Thursday, November 05, 2009

Why I Don’t Like Net Amounts Received

STATUS: Phone conference in 10 so I’m trying to dash this entry out before it begins.

What’s playing on the iPod right now? NESSUN DORMA by Paul Potts

If you read my Agenting 101 entries on royalty statements (see right side bar), you should know why Kristin wouldn’t like net amounts received.

But if you haven’t, then I happy to just rant about it and tell you. There are two main reasons why I don’t like royalties to be based on net amounts received.

1. It’s archaic and currently doesn’t serve much of a purpose as audio and eBooks have a retail price and there are high discount clauses in all contracts so why not simply make the royalty based on retail?

And

2. Agents can’t track net amounts received by the Publisher. The only way we will get that information is if we:

a. audit and therefore look at the books to see what monies were actually received, from what account, for how much, and what were the deductions, or

b. we put a clause in the contract, not unlike reconciliation to print, that allows us to request the information from the publisher at any time and they can print out all the amounts received information so I can determine if what is on the royalty statements is correct.

Ah yes, once again the onus is on me as the agent to be a squeaky wheel, to demand more info, and pry the necessary info out of the publisher to see if the royalty statement is remotely accurate. And this is making a huge assumption that the publishers have the necessary software in place that will allow for this information to be accessed, printed, and shared.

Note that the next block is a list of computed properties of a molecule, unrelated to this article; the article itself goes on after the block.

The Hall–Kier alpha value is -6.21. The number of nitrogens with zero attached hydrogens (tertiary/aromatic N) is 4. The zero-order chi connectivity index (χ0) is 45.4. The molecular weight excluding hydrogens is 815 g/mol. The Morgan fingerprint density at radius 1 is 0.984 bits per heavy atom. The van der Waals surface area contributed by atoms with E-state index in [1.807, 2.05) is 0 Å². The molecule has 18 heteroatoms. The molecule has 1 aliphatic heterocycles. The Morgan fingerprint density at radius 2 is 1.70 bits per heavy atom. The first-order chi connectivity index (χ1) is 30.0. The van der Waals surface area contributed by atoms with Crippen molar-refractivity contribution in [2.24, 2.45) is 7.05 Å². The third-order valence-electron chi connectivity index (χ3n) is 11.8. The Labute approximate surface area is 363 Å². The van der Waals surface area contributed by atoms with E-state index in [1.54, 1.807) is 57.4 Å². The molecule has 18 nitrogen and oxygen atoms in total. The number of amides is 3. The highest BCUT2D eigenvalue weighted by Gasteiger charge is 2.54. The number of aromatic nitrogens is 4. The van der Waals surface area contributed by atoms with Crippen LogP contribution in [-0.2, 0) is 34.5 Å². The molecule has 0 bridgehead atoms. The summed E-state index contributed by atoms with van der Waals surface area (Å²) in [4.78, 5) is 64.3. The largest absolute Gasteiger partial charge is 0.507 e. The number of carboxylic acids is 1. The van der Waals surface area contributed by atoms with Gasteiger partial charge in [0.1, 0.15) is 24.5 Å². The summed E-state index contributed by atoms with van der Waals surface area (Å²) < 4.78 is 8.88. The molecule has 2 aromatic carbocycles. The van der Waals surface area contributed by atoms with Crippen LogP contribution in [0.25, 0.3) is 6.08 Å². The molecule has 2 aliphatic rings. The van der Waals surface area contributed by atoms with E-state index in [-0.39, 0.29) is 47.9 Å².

I know Random House has that in place. Do the others? Guess I’m just about to find out because you know I like kicking up a fuss and less is not more for me when it comes to royalty statements.

See how much simpler it would be if all royalties were based on retail price? I’m capable of doing the math easily on royalties calculated via retail price.

Now that we have this big push from publishers to move to 25% of net receipts for eBook royalties, whose going to hurt 10 years from now when eBooks may be the main format and print editions the secondary?

Yep, you can see why I’m in state of righteous indignation all the time as of late. Maybe it’s time we move back to a term of license on contracts instead of Out of Print clauses and term of copyright.